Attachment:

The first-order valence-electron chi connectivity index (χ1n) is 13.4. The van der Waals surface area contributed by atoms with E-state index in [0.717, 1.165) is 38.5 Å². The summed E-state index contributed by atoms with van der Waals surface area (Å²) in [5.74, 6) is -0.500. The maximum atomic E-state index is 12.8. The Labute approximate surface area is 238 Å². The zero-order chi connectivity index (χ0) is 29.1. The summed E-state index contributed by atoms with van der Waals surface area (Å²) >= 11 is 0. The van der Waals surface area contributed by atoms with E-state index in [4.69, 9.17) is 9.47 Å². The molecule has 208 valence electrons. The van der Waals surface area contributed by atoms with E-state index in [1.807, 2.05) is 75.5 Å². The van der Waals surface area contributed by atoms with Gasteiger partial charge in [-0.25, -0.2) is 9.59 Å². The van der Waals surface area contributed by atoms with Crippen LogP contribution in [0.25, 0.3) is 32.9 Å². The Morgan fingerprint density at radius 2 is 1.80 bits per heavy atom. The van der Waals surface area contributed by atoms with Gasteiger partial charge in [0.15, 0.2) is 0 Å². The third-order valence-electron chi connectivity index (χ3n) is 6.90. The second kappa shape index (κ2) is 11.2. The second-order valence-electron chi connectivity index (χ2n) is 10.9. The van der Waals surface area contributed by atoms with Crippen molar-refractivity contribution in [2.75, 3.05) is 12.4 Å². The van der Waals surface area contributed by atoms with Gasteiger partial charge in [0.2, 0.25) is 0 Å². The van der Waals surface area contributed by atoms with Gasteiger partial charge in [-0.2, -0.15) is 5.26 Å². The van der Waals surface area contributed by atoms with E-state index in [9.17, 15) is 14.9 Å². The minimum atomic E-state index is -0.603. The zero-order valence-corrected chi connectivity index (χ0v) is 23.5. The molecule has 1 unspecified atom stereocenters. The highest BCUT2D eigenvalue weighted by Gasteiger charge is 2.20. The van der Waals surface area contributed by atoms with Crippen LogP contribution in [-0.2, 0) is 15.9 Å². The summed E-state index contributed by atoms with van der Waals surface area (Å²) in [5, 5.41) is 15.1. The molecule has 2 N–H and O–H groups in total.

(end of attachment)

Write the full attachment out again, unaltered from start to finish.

The first-order valence-electron chi connectivity index (χ1n) is 13.4. The van der Waals surface area contributed by atoms with E-state index in [0.717, 1.165) is 38.5 Å². The summed E-state index contributed by atoms with van der Waals surface area (Å²) in [5.74, 6) is -0.500. The maximum atomic E-state index is 12.8. The Labute approximate surface area is 238 Å². The zero-order chi connectivity index (χ0) is 29.1. The summed E-state index contributed by atoms with van der Waals surface area (Å²) >= 11 is 0. The van der Waals surface area contributed by atoms with E-state index in [4.69, 9.17) is 9.47 Å². The molecule has 208 valence electrons. The van der Waals surface area contributed by atoms with E-state index in [1.807, 2.05) is 75.5 Å². The van der Waals surface area contributed by atoms with Gasteiger partial charge in [-0.25, -0.2) is 9.59 Å². The van der Waals surface area contributed by atoms with Crippen LogP contribution in [0.25, 0.3) is 32.9 Å². The Morgan fingerprint density at radius 2 is 1.80 bits per heavy atom. The van der Waals surface area contributed by atoms with Gasteiger partial charge in [0.15, 0.2) is 0 Å². The third-order valence-electron chi connectivity index (χ3n) is 6.90. The second kappa shape index (κ2) is 11.2. The second-order valence-electron chi connectivity index (χ2n) is 10.9. The van der Waals surface area contributed by atoms with Crippen molar-refractivity contribution in [2.75, 3.05) is 12.4 Å². The van der Waals surface area contributed by atoms with Gasteiger partial charge in [0.2, 0.25) is 0 Å². The van der Waals surface area contributed by atoms with Gasteiger partial charge in [-0.2, -0.15) is 5.26 Å². The van der Waals surface area contributed by atoms with E-state index in [9.17, 15) is 14.9 Å². The minimum atomic E-state index is -0.603. The zero-order valence-corrected chi connectivity index (χ0v) is 23.5. The molecule has 1 unspecified atom stereocenters. The highest BCUT2D eigenvalue weighted by Gasteiger charge is 2.20. The van der Waals surface area contributed by atoms with Crippen LogP contribution in [-0.2, 0) is 15.9 Å². The summed E-state index contributed by atoms with van der Waals surface area (Å²) in [5, 5.41) is 15.1. The molecule has 2 N–H and O–H groups in total.